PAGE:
Canned Fruits and Vegetables are a Good Choice

The majority of Americans do not consume enough fruits and vegetables.  In fact, only 33% of Americans consume the recommended amount of fruits and only 27% consume the recommended amount of vegetables.  A study shows that canned fruits and vegetables can help bridge the dietary gap.

Popular media often emphasizes the point that only fresh fruits and vegetables are healthy, and many consumers believe this, but a study by researchers from Michigan State University goes a long way to debunking this myth.  Led by Dr. Steven Miller, assistant professor at Michigan State University’s Center for Economic Analysis, researchers looked at both the potential nutritional benefits and the economic benefits of consuming canned food.  In terms of nutritional benefits, researchers found that canned fruits and vegetables may well be just as healthy or healthier than their fresh counterparts.  For example, canned tomatoes actually contain higher amounts of lycopene and B vitamins than fresh tomatoes.  And the canning process makes fiber in beans and other vegetables more soluble to the human body.  While food processors and home canners may add sugar or salt to flavor canned fruits or vegetables, these ingredients are optional, and fruits and vegetables may be safely canned without them.  Increasingly, processors are opting to manufacture fruits canned with little or no added sugar or fruit packed in juice, and vegetable processors are offering a greater variety of no-salt added products.  And rinsing canned vegetables or discarding the canning brine/liquid can dramatically reduce salt (sodium) content, by up to 40%.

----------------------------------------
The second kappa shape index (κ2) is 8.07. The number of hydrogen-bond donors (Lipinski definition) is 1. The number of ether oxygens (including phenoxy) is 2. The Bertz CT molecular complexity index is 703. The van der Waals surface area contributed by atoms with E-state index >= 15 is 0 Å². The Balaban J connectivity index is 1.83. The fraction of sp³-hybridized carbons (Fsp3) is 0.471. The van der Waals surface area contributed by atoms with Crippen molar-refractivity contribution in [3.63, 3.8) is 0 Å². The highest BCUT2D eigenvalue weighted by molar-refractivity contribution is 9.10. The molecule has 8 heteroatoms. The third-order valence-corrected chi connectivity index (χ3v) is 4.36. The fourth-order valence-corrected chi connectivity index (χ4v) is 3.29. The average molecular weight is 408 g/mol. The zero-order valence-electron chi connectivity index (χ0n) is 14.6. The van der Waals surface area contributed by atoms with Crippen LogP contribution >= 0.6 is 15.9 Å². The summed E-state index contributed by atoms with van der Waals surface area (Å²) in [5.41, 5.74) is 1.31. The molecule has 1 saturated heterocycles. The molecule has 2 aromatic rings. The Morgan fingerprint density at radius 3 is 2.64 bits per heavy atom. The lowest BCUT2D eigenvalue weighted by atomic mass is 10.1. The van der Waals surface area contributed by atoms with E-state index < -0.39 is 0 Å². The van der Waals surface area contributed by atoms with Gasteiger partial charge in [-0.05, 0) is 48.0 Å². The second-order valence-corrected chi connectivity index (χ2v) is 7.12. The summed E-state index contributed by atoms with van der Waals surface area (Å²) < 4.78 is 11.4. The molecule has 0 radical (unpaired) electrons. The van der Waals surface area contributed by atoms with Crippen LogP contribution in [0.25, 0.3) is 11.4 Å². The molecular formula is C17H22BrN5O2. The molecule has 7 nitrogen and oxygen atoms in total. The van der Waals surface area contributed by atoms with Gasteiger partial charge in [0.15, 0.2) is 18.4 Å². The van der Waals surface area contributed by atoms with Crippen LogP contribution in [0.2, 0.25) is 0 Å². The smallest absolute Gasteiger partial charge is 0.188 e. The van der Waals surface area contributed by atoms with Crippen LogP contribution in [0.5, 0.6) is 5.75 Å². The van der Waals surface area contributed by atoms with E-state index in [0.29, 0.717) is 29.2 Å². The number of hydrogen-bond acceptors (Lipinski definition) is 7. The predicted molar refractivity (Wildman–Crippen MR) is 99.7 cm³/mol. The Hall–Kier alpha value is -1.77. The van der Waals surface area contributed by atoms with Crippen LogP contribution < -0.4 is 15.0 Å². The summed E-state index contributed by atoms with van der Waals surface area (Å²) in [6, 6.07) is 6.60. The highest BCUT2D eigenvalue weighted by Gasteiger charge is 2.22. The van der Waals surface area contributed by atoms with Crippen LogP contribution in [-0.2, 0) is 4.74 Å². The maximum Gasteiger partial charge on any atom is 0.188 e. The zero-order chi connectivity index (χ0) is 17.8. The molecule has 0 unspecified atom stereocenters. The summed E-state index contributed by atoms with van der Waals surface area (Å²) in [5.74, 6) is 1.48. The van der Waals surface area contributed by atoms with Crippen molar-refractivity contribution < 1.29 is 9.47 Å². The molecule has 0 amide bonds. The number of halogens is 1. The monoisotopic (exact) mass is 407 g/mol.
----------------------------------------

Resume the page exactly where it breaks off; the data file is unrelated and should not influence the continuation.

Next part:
Also, the study determined that canned fruits and vegetables can stretch food budgets.  Canned foods cost up to 50% less than frozen, and 20% less than fresh, and canned foods are much less likely to be wasted.  Furthermore, when people live in areas with limited access to fresh produce, canned foods can fill this nutritional void.

And, canned fruits and vegetables may be safer to eat than fresh or frozen, a real plus.  The heat used in canning is designed to destroy pathogens and spoilage organisms that can make people sick or harm product quality.  The recent recall of canned corn is an anomaly; heating generally makes fruits and vegetables safe(r) to eat by destroying harmful bacteria that growing produce can pick up from the environment.

So next time you open a jar of home-canned applesauce or green beans or take the can opener to a commercially canned fruit or vegetable product, you can feel good knowing that you are feeding your family food that is healthy for them.  Stay food-safe (and healthy)!

Authored by: Barb Ingham

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